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    ABSTRACT: Remodeling reflects the structural and functional deterioration that occurs in heart failure. Indices of remodeling constitute an important marker of the severity of heart failure, and reverse remodeling is an accepted goal in the treatment of heart failure. Cardiac resynchronization therapy (CRT) has been shown to reverse the remodeling process by improving ventricular size, shape, and mass and reducing mitral regurgitation in the short and long term. Diastolic function, right ventricular size, and atria exhibit reverse remodeling. Trials of medical therapy for heart failure strongly link remodeling indices with outcomes, and emerging data suggest that remodeling indices may be among the most accurate predictors of long-term morbidity and mortality in heart failure patients with CRT devices. This review discusses remodeling and focuses on the evidence for CRT-induced reverse remodeling.
    No preview · Article · Apr 2008 · Current Heart Failure Reports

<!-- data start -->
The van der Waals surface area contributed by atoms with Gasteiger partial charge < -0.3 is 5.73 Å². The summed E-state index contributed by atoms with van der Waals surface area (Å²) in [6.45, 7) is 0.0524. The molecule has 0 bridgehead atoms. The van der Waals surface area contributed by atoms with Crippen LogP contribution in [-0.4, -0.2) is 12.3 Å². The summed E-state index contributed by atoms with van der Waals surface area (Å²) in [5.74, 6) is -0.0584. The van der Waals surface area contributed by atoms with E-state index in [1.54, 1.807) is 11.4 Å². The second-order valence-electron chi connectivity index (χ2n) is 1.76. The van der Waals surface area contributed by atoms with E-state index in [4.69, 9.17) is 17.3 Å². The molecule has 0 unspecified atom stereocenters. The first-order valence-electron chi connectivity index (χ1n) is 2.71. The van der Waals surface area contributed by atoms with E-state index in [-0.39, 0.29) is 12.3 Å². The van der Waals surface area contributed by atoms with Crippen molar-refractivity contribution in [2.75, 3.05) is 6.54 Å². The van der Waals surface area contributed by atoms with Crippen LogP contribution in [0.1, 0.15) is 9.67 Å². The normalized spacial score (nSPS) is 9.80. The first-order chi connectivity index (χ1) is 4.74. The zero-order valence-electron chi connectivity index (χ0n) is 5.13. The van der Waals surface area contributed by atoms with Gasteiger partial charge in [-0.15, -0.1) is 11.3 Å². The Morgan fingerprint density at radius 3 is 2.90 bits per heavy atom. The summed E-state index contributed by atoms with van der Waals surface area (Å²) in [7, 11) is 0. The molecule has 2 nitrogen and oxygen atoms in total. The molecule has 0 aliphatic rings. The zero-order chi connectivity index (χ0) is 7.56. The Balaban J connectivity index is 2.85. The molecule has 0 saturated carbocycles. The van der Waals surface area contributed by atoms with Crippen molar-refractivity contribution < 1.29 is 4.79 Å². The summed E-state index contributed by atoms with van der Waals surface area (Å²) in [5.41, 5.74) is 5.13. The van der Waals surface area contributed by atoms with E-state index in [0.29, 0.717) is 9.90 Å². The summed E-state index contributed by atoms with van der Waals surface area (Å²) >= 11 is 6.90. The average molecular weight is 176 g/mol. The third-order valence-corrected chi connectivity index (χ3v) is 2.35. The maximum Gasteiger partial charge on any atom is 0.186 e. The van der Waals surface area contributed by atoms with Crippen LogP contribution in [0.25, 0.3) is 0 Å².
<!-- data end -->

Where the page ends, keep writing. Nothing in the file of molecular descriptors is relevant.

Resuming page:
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    ABSTRACT: Ejection fraction (EF) calculated from 2-dimensional echocardiography provides important prognostic and therapeutic information in patients with heart disease. However, quantification of EF requires planimetry and is time-consuming. As a result, visual assessment is frequently used but is subjective and requires extensive experience. New computer software to assess EF automatically is now available and could be used routinely in busy digital laboratories (>15,000 studies per year) and in core laboratories running large clinical trials. We tested Siemens AutoEF software (Siemens Medical Solutions, Erlangen, Germany) to determine whether it correlated with visual estimates of EF, manual planimetry, and cardiac magnetic resonance (CMR). Siemens AutoEF is based on learned patterns and artificial intelligence. An expert and a novice reader assessed EF visually by reviewing transthoracic echocardiograms from consecutive patients. An experienced sonographer quantified EF in all studies using Simpson's method of disks. AutoEF results were compared to CMR. Ninety-two echocardiograms were analyzed. Visual assessment by the expert (R = 0.86) and the novice reader (R = 0.80) correlated more closely with manual planimetry using Simpson's method than did AutoEF (R = 0.64). The correlation between AutoEF and CMR was 0.63, 0.28, and 0.51 for EF, end-diastolic and end-systolic volumes, respectively. The discrepancies in EF estimates between AutoEF and manual tracing using Simpson's method and between AutoEF and CMR preclude routine clinical use of AutoEF until it has been validated in a number of large, busy echocardiographic laboratories. Visual assessment of EF, with its strong correlation with quantitative EF, underscores its continued clinical utility.